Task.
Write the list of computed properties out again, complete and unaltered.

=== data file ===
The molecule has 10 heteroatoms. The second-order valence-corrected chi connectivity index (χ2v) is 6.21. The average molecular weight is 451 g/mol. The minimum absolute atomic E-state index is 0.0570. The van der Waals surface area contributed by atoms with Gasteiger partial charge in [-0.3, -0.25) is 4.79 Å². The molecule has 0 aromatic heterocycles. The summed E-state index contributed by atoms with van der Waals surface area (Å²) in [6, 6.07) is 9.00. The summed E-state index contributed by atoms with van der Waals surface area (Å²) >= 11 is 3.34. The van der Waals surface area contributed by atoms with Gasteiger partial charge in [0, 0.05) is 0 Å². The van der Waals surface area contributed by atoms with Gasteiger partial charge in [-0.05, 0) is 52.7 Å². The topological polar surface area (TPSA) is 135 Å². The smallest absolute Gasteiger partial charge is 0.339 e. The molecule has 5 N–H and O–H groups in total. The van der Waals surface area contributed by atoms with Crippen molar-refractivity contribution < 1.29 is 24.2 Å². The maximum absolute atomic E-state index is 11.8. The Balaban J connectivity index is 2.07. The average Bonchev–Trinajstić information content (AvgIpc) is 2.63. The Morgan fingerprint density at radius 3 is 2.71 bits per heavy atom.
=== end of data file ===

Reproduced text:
The molecule has 10 heteroatoms. The second-order valence-corrected chi connectivity index (χ2v) is 6.21. The average molecular weight is 451 g/mol. The minimum absolute atomic E-state index is 0.0570. The van der Waals surface area contributed by atoms with Gasteiger partial charge in [-0.3, -0.25) is 4.79 Å². The molecule has 0 aromatic heterocycles. The summed E-state index contributed by atoms with van der Waals surface area (Å²) in [6, 6.07) is 9.00. The summed E-state index contributed by atoms with van der Waals surface area (Å²) >= 11 is 3.34. The van der Waals surface area contributed by atoms with Gasteiger partial charge in [0, 0.05) is 0 Å². The van der Waals surface area contributed by atoms with Gasteiger partial charge in [-0.05, 0) is 52.7 Å². The topological polar surface area (TPSA) is 135 Å². The smallest absolute Gasteiger partial charge is 0.339 e. The molecule has 5 N–H and O–H groups in total. The van der Waals surface area contributed by atoms with Crippen molar-refractivity contribution < 1.29 is 24.2 Å². The maximum absolute atomic E-state index is 11.8. The Balaban J connectivity index is 2.07. The average Bonchev–Trinajstić information content (AvgIpc) is 2.63. The Morgan fingerprint density at radius 3 is 2.71 bits per heavy atom.